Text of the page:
Constance Cumbey

Constance Cumbey (born February 29 1944) is a lawyer and activist Christian author.


Cumbey was born as Constance Elizabeth Butler to a family of English, German, and French ancestry in Fort Wayne, Indiana, and raised as a Seventh-day Adventist.

She was the first of seven children born to her parents. Her paternal grandparents were both raised as Quakers (Society of Friends) but after their marriage converted to the Church of the Nazarene. Her paternal grandmother was a Church of the Nazarene Sunday School teacher for upwards of 50 years. Her father's cousin, the Rev. Russell Butler, was a longtime Quaker pastor in Indianapolis. On her maternal side, Cumbey's mother, Margaret, as well as an uncle joined the Seventh-day Adventist Church as adults.

She graduated from the Detroit College of Law, now known as the Michigan State University College of Law in 1975 with a Juris Doctor degree. Prior to her graduation she served as a legislative analyst to speaker of the Michigan House of Representatives, William A. Ryan from 1969 to 1970. In 1971 she was selected as one of 24 National Urban Fellows finalists in a national campaign to find promising urban administration talent.

Legal career

Cumbey began law school in 1972. Prior to that, she served on the Speaker's Staff of the Michigan House of Representatives, holding the title of "Administrative Assistant and Legislative Analyst to the Speaker of the House." She was one of nine members of that staff. While attending law school, she was employed as a consultant to the Governmental Efficiency Subcommittee of the Appropriations Committee for the Michigan State Senate. She was the first Charter appointee as Executive Assistant to the mayor of the City of Highland Park, Michigan from 1970 to 1972.

Cumbey has been a practicing attorney since 1975, has served as a national officer for the National Association of Women Lawyers, and was before writing her books, an active a member of the American Bar Association. Since returning to the active practice of law in the 1980s, she is an active member of the Macomb and Wayne County Bar associations as well as the mandatory State Bar of Michigan affiliation. She was appointed in 2003 to serve a three year term by the president of the State Bar of Michigan, Tom Ryan, to plan future State Bar meetings. She has continuously been re-appointed to the Public Advisory Committee of the State Bar of Michigan since 1978. They rate judicial candidates for Wayne County and statewide for the Michigan Court of Appeals and Michigan Supreme Court.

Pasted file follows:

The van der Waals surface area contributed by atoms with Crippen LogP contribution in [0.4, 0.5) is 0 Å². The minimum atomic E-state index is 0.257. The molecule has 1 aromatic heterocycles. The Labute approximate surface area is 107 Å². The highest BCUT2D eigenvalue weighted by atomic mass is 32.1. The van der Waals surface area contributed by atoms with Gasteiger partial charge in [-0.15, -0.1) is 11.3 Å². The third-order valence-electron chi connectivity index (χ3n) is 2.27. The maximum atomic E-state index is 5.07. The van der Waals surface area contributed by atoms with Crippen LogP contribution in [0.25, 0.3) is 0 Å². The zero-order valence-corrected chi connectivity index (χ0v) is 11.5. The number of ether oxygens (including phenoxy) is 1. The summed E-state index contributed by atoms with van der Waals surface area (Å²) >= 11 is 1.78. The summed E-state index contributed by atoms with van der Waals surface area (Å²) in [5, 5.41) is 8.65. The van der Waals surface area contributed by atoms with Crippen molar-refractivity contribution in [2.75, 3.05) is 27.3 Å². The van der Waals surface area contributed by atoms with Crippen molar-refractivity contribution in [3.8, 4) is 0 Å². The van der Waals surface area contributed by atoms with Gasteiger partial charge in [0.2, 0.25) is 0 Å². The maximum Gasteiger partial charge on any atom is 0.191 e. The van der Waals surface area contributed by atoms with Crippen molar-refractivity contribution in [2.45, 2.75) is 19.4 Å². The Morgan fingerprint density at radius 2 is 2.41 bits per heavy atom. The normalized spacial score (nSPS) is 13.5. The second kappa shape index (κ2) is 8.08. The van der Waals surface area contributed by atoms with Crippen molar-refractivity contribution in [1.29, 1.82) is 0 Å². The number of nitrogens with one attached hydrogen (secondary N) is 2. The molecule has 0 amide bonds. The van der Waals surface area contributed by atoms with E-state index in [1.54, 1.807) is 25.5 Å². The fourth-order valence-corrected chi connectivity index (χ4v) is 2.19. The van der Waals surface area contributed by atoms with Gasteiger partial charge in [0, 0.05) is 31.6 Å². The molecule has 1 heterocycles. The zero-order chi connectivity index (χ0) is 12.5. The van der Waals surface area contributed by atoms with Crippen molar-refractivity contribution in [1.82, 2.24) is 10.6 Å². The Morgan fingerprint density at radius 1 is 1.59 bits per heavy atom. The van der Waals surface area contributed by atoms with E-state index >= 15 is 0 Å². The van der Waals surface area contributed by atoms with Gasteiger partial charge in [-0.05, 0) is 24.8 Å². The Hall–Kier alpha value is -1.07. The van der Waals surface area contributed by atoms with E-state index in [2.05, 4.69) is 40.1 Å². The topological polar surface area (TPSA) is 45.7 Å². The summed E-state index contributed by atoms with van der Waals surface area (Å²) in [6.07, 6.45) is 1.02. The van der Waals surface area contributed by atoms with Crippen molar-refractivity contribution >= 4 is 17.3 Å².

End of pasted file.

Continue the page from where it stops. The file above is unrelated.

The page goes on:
From 1992 to 2004, she hosted a popular Detroit radio program known as Law Talk on a Christian station. She does frequent national and international radio interviews, i.e., Israel National Radio, on various topics. She currently hosts an internet radio talk show on and is a columnist for

Writing career

Cumbey began a secondary career as a researcher and writer in 1981, to write about the New Age movement. She gave up her law practice for a while to dedicate herself to writing and public speaking to this end. Her books have been translated into German, Norwegian, and Dutch.

Cumbey's work is presently in the process of archival by the University of Michigan's Bentley Historical Library. She has been listed in Who's Who in America and Who's Who in the World since the 1980s. She has also been listed in Who's Who in American Law

Cumbey's book, The Hidden Dangers of the Rainbow, was one of the earliest writings from a fundamentalist Christian perspective concerning New Age spirituality. Her rejection of New Age spirituality was based on her understanding of Christian teachings regarding the role of Christ as saviour, and of Biblical prophecy. She has also promoted several conspiracy theories in her writings, including the claim that the European Union's foreign policy chief Javier Solana is the Antichrist.

Published work

  • The Hidden Dangers of the Rainbow: The New Age Movement and our Coming Age of Barbarism (1983)
  • A Planned Deception: The Staging of a New Age Messiah (1986)


External links


  • John Drane, What is the New Age Still Saying to the Church? (London: Marshall Pickering, 1999).
  • Douglas R. Groothuis, Unmasking the New Age (Downers Grove: InterVarsity Press, 1986).
  • Irving Hexham, "The Evangelical Response to the New Age," in Perspectives on the New Age, James R. Lewis and J. Gordon Melton, eds., (Albany: State University of New York Press, 1992), pp. 152-163.
  • Elliot Miller, A Crash Course on the New Age Movement (Grand Rapids: Baker, 1989).
  • Bob and Gretchen Passantino, Witch Hunt (Nashville: Thomas Nelson, 1990).
  • John A. Saliba, Christian Responses to the New Age Movement: A Critical Assessment (London: Geoffrey Chapman, 1999).
  • SCP Staff, "The Final Threat: Cosmic Conspiracy and end times speculation," in The New Age Rage, Karen Hoyt and J. Isamu Yamamoto, eds., (Old Tappan: Revell, 1987), pp. 185-201.

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